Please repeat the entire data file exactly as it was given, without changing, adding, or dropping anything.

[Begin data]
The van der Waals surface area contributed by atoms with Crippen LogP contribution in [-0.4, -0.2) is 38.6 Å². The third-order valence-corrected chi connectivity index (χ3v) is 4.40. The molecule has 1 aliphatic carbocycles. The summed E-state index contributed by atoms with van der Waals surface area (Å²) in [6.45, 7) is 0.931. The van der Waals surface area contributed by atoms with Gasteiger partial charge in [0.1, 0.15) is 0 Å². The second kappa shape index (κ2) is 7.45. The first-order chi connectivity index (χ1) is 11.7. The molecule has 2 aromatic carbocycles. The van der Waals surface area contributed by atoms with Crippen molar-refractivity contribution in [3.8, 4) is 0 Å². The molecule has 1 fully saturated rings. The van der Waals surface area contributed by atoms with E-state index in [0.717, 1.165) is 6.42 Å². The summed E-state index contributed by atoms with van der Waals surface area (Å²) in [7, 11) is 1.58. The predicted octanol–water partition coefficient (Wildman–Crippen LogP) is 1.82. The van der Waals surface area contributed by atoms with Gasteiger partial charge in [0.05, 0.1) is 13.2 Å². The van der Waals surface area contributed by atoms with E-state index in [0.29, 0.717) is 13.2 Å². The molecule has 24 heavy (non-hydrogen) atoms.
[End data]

The van der Waals surface area contributed by atoms with Crippen LogP contribution in [-0.4, -0.2) is 38.6 Å². The third-order valence-corrected chi connectivity index (χ3v) is 4.40. The molecule has 1 aliphatic carbocycles. The summed E-state index contributed by atoms with van der Waals surface area (Å²) in [6.45, 7) is 0.931. The van der Waals surface area contributed by atoms with Gasteiger partial charge in [0.1, 0.15) is 0 Å². The second kappa shape index (κ2) is 7.45. The first-order chi connectivity index (χ1) is 11.7. The molecule has 2 aromatic carbocycles. The van der Waals surface area contributed by atoms with Crippen molar-refractivity contribution in [3.8, 4) is 0 Å². The molecule has 1 fully saturated rings. The van der Waals surface area contributed by atoms with E-state index in [0.717, 1.165) is 6.42 Å². The summed E-state index contributed by atoms with van der Waals surface area (Å²) in [7, 11) is 1.58. The predicted octanol–water partition coefficient (Wildman–Crippen LogP) is 1.82. The van der Waals surface area contributed by atoms with Gasteiger partial charge in [0.05, 0.1) is 13.2 Å². The van der Waals surface area contributed by atoms with E-state index in [0.29, 0.717) is 13.2 Å². The molecule has 24 heavy (non-hydrogen) atoms.